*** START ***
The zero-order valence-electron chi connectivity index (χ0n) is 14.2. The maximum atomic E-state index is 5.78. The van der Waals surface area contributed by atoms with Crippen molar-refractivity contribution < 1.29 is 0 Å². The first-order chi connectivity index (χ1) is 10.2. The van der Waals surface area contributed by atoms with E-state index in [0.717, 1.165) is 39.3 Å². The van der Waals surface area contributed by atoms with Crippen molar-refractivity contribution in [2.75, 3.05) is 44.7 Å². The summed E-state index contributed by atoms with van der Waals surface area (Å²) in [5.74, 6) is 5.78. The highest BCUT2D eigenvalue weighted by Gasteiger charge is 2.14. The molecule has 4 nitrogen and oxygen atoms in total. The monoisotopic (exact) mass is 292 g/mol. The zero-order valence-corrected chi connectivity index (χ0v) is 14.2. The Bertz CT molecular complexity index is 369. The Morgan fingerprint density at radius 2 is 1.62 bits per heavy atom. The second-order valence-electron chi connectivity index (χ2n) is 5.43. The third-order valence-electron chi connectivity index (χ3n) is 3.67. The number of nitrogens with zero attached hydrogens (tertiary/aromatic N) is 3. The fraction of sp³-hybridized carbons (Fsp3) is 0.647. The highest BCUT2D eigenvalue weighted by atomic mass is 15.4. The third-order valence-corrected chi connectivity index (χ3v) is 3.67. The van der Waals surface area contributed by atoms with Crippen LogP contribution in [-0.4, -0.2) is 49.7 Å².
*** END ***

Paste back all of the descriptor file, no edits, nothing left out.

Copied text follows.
The zero-order valence-electron chi connectivity index (χ0n) is 14.2. The maximum atomic E-state index is 5.78. The van der Waals surface area contributed by atoms with Crippen molar-refractivity contribution < 1.29 is 0 Å². The first-order chi connectivity index (χ1) is 10.2. The van der Waals surface area contributed by atoms with E-state index in [0.717, 1.165) is 39.3 Å². The van der Waals surface area contributed by atoms with Crippen molar-refractivity contribution in [2.75, 3.05) is 44.7 Å². The summed E-state index contributed by atoms with van der Waals surface area (Å²) in [5.74, 6) is 5.78. The highest BCUT2D eigenvalue weighted by Gasteiger charge is 2.14. The molecule has 4 nitrogen and oxygen atoms in total. The monoisotopic (exact) mass is 292 g/mol. The zero-order valence-corrected chi connectivity index (χ0v) is 14.2. The Bertz CT molecular complexity index is 369. The Morgan fingerprint density at radius 2 is 1.62 bits per heavy atom. The second-order valence-electron chi connectivity index (χ2n) is 5.43. The third-order valence-electron chi connectivity index (χ3n) is 3.67. The number of nitrogens with zero attached hydrogens (tertiary/aromatic N) is 3. The fraction of sp³-hybridized carbons (Fsp3) is 0.647. The highest BCUT2D eigenvalue weighted by atomic mass is 15.4. The third-order valence-corrected chi connectivity index (χ3v) is 3.67. The van der Waals surface area contributed by atoms with Crippen LogP contribution in [-0.4, -0.2) is 49.7 Å².